Murder trial hears friends were concerned about accused’s state of mind – – Our News, Your Views

Murder trial hears friends were concerned about accused’s state of mind

Image source: RTE

Friends of Christina Anderson were concerned about her mental state in the weeks and days before she stabbed a man after he parked in their car park, the Central Criminal Court heard today.

Maria McCormick said at Ms Anderson’s murder trial that she had received messages from the defendants that were “laden with conspiracy theories”” and did not appear to have been sent by her.

She thought her friend was not well and was shocked when she learned that Ms. Anderson had stabbed a man to death one day after her last text message exchange.

Ms McCormick’s partner, Paul Dalton, said a series of emails sent by Ms Anderson seemed out of place, suggested she was paranoid and some of her words did not seem possible or connected to what she was saying. it was really happening. “We were very worried about her and worried about her state of mind,” he said, reports RTE.

Christina Anderson, mother of three, 41, of Brownsbarn Wood, Kingswood, Dublin 22, is charged with the murder of Gareth Kelly, 39, who was stabbed five times as he tried to start his car outside the home of Ms Anderson on the morning of February 25, 2020.

She pleaded not guilty by reason of insanity.

Opening the trial last week, State Attorney Patrick McGrath SC said there is no doubt that Ms Anderson stabbed Mr Kelly to death. The question to be decided by the jury will be her state of mind at that moment.

Ms McCormick told David Perry BL, on behalf of the defence, that she had been friends with Ms Anderson for many years, that he thought of her a lot and was “full of admiration for her”, reports RTE.

A month before the stabbing, the defendant sent a WhatsApp group message that read: “In case I go missing, it’s the neighbours who did it.” She claimed that a lawsuit she was taking against one of her neighbours was “turning into a criminal one” and added: “It will be all over the media next year and they will be forced out,” reports RTE.

Ms McCormick said the defendant had sent more messages about criminal activity involving her neighbors, her possible disappearance and her state of anxiety about what she said was happening.

The witness knew that Ms. Anderson had been diagnosed with bipolar disorder. On February 23, 2020, two days before the stabbing, Ms. Anderson sent Ms. McCormick a series of emails between the defendant and his attorney in which she wrote: “Just in case anything happens to me, I want justice, I want the truth to come out and the crooks to be exposed,” reports RTE.

She asked her lawyer for a bodyguard for her family because, she said, she could not trust the GardaĂ­. She described how she had watched her neighbors and said, “Nobody believes me. I tried to tell mom and Mark [her husband] and they think I’m having a breakdown and won’t listen to me,” reports RTE.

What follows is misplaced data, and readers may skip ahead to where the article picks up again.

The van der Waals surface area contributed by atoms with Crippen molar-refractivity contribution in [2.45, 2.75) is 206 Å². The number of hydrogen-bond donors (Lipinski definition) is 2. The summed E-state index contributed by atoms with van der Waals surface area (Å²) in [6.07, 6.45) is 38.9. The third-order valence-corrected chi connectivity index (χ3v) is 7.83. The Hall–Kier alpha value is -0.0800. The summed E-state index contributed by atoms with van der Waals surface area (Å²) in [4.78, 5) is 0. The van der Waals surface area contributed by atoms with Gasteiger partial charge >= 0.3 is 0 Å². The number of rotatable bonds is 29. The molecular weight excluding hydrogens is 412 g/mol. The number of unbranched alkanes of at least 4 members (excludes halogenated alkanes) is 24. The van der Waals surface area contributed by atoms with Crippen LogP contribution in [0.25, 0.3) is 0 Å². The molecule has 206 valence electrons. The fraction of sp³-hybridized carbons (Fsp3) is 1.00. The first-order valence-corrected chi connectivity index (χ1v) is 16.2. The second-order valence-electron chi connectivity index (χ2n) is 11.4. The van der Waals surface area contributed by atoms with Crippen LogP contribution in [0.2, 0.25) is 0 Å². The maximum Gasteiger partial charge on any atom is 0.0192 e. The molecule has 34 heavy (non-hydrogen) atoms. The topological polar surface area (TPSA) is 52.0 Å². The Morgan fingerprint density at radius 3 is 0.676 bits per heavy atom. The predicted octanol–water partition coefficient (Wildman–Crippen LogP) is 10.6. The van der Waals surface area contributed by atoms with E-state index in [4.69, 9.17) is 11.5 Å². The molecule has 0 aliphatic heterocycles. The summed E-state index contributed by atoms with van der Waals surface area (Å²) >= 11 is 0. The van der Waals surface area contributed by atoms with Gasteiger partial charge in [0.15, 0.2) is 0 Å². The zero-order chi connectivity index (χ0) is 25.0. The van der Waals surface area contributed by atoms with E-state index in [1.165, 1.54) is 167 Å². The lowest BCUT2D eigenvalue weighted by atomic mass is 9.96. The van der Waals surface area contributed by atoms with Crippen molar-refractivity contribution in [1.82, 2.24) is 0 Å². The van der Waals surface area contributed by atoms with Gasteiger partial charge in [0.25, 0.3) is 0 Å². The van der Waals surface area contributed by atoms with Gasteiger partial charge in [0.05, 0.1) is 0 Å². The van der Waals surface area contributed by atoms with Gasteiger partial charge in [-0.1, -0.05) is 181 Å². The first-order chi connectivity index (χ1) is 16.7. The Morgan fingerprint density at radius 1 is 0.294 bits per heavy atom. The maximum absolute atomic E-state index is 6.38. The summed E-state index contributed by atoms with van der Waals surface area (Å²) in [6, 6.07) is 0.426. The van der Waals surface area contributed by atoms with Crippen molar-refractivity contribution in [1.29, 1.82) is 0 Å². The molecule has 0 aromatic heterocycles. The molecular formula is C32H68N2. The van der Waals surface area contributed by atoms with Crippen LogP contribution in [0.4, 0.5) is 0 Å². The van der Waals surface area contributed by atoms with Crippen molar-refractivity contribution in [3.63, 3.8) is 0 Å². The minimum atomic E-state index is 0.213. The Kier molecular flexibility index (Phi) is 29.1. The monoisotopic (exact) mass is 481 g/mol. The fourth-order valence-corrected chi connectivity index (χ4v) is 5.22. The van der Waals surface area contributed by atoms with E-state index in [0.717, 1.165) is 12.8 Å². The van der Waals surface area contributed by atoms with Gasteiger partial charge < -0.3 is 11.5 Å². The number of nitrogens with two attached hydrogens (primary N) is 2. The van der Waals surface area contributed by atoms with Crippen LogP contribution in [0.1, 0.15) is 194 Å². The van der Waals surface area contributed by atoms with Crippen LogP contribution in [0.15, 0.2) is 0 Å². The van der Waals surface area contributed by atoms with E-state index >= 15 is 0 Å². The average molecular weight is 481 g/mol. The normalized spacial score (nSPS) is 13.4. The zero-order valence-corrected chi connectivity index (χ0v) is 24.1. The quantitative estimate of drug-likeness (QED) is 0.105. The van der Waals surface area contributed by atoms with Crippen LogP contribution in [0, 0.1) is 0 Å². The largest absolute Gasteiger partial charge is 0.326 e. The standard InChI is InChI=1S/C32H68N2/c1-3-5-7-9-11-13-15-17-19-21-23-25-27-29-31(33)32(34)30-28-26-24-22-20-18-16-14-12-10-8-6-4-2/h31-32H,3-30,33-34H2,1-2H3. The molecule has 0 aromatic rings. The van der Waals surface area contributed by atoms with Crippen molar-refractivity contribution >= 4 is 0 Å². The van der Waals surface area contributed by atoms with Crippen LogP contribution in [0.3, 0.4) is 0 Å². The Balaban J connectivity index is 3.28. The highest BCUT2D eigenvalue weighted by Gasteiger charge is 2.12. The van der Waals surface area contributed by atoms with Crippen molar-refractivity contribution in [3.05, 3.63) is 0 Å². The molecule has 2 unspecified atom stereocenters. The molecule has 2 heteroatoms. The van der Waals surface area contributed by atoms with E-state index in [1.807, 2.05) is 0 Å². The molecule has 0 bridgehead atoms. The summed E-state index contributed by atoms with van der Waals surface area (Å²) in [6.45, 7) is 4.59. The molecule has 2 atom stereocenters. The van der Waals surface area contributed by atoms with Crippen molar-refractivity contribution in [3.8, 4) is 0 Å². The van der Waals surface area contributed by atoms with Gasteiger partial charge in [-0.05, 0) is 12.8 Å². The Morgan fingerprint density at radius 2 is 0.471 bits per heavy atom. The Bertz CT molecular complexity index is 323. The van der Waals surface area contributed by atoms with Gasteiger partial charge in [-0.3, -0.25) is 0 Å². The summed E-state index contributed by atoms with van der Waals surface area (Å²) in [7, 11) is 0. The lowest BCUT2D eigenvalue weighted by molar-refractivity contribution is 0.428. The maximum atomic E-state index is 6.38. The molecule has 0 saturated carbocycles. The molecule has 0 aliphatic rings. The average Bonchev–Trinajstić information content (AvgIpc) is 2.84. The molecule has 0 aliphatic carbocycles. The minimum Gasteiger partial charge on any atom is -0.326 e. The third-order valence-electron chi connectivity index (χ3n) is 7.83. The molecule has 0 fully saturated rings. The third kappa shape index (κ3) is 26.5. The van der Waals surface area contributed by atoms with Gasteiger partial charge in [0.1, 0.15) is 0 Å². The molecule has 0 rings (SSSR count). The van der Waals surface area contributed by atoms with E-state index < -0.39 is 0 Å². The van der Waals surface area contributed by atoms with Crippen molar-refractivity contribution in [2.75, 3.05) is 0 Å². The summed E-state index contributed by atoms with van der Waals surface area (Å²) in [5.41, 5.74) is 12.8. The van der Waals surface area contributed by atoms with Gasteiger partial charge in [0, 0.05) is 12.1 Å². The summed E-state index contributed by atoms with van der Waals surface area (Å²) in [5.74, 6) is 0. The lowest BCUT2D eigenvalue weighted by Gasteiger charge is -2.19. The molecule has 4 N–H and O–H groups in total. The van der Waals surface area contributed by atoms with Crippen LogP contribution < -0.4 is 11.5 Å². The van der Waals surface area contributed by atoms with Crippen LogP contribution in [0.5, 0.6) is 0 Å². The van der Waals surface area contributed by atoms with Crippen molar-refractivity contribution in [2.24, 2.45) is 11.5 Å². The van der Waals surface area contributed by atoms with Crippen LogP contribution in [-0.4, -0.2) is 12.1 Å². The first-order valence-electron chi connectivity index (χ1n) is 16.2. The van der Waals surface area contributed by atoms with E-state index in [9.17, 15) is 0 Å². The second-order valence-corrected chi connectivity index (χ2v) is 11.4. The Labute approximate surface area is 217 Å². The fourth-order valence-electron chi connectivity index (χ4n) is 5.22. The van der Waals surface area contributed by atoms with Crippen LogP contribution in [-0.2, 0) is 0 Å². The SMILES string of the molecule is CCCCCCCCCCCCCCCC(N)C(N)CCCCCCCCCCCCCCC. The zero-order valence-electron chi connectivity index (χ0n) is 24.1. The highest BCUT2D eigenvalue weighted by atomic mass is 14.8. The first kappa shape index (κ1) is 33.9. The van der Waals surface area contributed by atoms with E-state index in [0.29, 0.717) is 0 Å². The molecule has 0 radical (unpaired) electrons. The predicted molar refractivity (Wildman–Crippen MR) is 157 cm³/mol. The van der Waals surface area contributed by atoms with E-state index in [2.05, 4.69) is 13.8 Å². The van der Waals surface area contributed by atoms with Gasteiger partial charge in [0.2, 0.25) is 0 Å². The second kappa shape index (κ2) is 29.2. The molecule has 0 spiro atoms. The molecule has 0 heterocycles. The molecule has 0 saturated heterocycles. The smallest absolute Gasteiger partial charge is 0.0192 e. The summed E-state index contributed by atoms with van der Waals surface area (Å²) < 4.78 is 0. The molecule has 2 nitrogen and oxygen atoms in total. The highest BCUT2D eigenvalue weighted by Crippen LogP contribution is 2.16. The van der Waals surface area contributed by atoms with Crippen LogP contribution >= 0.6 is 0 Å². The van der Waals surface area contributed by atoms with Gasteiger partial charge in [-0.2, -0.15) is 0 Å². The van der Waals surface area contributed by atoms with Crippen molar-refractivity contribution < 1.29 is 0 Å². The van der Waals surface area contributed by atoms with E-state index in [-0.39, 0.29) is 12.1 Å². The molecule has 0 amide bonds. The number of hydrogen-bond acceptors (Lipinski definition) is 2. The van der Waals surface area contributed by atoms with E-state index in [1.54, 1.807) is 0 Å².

The lawyer had responded to her emails saying that he was worried about her and telling her to make an appointment with her doctor. Mrs. Anderson responded, “OMG. You’re in on it too,” reports RTE.

McCormick said she found the emails troubling: “They didn’t seem like her personality at all. I thought she was unwell,” reports RTE.

The next day, Ms. McCormick asked Ms. Anderson how she was doing, but her responses were “really confused” and disconnected.

Dalton told Perry that he had several conversations with Anderson over the years about her mental health. She was sincere, she told him many things, including that on some occasion she suffered from hallucinations.

Garda Erica Delaney told Mr Perry that she was the jailer at Clondalkin Garda station from 9 p.m. until 7 a.m. when Ms. Anderson was arrested after the stabbing. She said that Ms. Anderson refused to take the medicines, saying that the doctor she prescribed them was the devil and that the medicines were poison. Gda Delaney said that at one point Ms Anderson was pacing the cell with her hood up “throwing air punches in the cell”.

Shortly after midnight, she asked to be taken to the bathroom, but once she was out of her cell, she ran to the waiting area and attempted to exit through a back door. Gda Delaney described her “frantically” pressing buttons and switches as she tried to open the locked door.

After 1 a.m. Mrs. Anderson took off all her clothes, complained of a bad smell coming from the toilet and stuck a tissue up her nose to block the smell. At 4.30 a.m. police noticed Ms Anderson removing something from the toilet in the cell and when she went in to investigate she found that she had taken washers and bolts from the toilet and set them on the floor. She said she was “digging for treasure” and the garda noticed that her hands were “covered in dirt from having put them into the toilet”, reports RTE.

She later observed Ms. Anderson cleaning the toilet with a sock and then wearing the sock around her head. Gda Delaney said that at no time during that night did she see the defendant sleep.

The trial continues before Judge Karen O’Connor and a jury of seven men and five women.

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